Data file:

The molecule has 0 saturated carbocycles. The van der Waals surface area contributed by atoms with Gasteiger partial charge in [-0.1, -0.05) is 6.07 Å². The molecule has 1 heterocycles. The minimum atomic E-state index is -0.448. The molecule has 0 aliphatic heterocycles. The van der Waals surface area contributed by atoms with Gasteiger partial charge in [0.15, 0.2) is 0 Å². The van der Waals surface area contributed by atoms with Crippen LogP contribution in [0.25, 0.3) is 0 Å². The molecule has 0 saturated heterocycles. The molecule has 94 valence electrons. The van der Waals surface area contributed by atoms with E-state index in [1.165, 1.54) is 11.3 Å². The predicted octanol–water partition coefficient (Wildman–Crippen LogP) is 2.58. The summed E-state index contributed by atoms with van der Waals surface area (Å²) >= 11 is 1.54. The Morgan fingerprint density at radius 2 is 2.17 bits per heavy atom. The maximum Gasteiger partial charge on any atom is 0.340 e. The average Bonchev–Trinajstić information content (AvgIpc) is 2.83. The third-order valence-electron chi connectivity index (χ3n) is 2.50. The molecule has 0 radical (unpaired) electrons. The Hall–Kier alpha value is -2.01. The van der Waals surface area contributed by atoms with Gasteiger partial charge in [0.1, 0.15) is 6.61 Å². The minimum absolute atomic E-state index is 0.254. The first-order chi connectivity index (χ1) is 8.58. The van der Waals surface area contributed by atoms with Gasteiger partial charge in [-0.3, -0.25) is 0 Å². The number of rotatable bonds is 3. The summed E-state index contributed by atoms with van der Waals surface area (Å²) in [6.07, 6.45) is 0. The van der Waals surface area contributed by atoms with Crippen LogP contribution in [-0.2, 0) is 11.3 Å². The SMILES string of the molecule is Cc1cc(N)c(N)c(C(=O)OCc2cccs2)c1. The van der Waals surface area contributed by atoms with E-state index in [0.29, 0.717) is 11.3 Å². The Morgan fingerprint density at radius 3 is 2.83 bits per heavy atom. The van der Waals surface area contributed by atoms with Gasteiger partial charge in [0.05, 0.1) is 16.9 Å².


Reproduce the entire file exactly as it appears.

The molecule has 0 saturated carbocycles. The van der Waals surface area contributed by atoms with Gasteiger partial charge in [-0.1, -0.05) is 6.07 Å². The molecule has 1 heterocycles. The minimum atomic E-state index is -0.448. The molecule has 0 aliphatic heterocycles. The van der Waals surface area contributed by atoms with Gasteiger partial charge in [0.15, 0.2) is 0 Å². The van der Waals surface area contributed by atoms with Crippen LogP contribution in [0.25, 0.3) is 0 Å². The molecule has 0 saturated heterocycles. The molecule has 94 valence electrons. The van der Waals surface area contributed by atoms with E-state index in [1.165, 1.54) is 11.3 Å². The predicted octanol–water partition coefficient (Wildman–Crippen LogP) is 2.58. The summed E-state index contributed by atoms with van der Waals surface area (Å²) >= 11 is 1.54. The Morgan fingerprint density at radius 2 is 2.17 bits per heavy atom. The maximum Gasteiger partial charge on any atom is 0.340 e. The average Bonchev–Trinajstić information content (AvgIpc) is 2.83. The third-order valence-electron chi connectivity index (χ3n) is 2.50. The molecule has 0 radical (unpaired) electrons. The Hall–Kier alpha value is -2.01. The van der Waals surface area contributed by atoms with Gasteiger partial charge in [0.1, 0.15) is 6.61 Å². The minimum absolute atomic E-state index is 0.254. The first-order chi connectivity index (χ1) is 8.58. The van der Waals surface area contributed by atoms with Gasteiger partial charge in [-0.3, -0.25) is 0 Å². The number of rotatable bonds is 3. The summed E-state index contributed by atoms with van der Waals surface area (Å²) in [6.07, 6.45) is 0. The van der Waals surface area contributed by atoms with Crippen LogP contribution in [-0.2, 0) is 11.3 Å². The SMILES string of the molecule is Cc1cc(N)c(N)c(C(=O)OCc2cccs2)c1. The van der Waals surface area contributed by atoms with E-state index in [0.29, 0.717) is 11.3 Å². The Morgan fingerprint density at radius 3 is 2.83 bits per heavy atom. The van der Waals surface area contributed by atoms with Gasteiger partial charge in [0.05, 0.1) is 16.9 Å².